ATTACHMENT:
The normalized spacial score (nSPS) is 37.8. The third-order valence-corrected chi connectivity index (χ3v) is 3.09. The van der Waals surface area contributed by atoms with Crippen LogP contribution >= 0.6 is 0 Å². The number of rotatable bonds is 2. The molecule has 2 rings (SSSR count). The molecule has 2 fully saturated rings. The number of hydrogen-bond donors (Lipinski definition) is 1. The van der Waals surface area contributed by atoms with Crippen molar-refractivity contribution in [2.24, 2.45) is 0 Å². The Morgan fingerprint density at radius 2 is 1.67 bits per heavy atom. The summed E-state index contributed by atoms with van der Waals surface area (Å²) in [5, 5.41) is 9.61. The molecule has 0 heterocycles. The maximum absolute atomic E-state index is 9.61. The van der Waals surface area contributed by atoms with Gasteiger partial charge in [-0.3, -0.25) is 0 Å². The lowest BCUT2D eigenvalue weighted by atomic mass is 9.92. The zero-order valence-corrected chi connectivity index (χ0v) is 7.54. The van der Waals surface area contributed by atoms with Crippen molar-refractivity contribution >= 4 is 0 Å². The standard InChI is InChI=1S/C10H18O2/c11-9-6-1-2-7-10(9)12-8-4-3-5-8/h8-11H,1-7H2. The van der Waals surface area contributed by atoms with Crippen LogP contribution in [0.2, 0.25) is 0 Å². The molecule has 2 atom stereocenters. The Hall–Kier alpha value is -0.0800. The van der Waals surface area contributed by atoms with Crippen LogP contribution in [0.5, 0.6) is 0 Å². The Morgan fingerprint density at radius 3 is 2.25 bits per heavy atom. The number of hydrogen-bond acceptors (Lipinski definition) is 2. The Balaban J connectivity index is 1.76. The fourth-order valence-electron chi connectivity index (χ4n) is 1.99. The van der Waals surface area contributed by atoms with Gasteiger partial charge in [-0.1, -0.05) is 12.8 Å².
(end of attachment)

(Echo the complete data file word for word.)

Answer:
The normalized spacial score (nSPS) is 37.8. The third-order valence-corrected chi connectivity index (χ3v) is 3.09. The van der Waals surface area contributed by atoms with Crippen LogP contribution >= 0.6 is 0 Å². The number of rotatable bonds is 2. The molecule has 2 rings (SSSR count). The molecule has 2 fully saturated rings. The number of hydrogen-bond donors (Lipinski definition) is 1. The van der Waals surface area contributed by atoms with Crippen molar-refractivity contribution in [2.24, 2.45) is 0 Å². The Morgan fingerprint density at radius 2 is 1.67 bits per heavy atom. The summed E-state index contributed by atoms with van der Waals surface area (Å²) in [5, 5.41) is 9.61. The molecule has 0 heterocycles. The maximum absolute atomic E-state index is 9.61. The van der Waals surface area contributed by atoms with Gasteiger partial charge in [-0.3, -0.25) is 0 Å². The lowest BCUT2D eigenvalue weighted by atomic mass is 9.92. The zero-order valence-corrected chi connectivity index (χ0v) is 7.54. The van der Waals surface area contributed by atoms with Crippen molar-refractivity contribution >= 4 is 0 Å². The standard InChI is InChI=1S/C10H18O2/c11-9-6-1-2-7-10(9)12-8-4-3-5-8/h8-11H,1-7H2. The van der Waals surface area contributed by atoms with Crippen LogP contribution in [0.2, 0.25) is 0 Å². The molecule has 2 atom stereocenters. The Hall–Kier alpha value is -0.0800. The van der Waals surface area contributed by atoms with Crippen LogP contribution in [0.5, 0.6) is 0 Å². The Morgan fingerprint density at radius 3 is 2.25 bits per heavy atom. The number of hydrogen-bond acceptors (Lipinski definition) is 2. The Balaban J connectivity index is 1.76. The fourth-order valence-electron chi connectivity index (χ4n) is 1.99. The van der Waals surface area contributed by atoms with Gasteiger partial charge in [-0.1, -0.05) is 12.8 Å².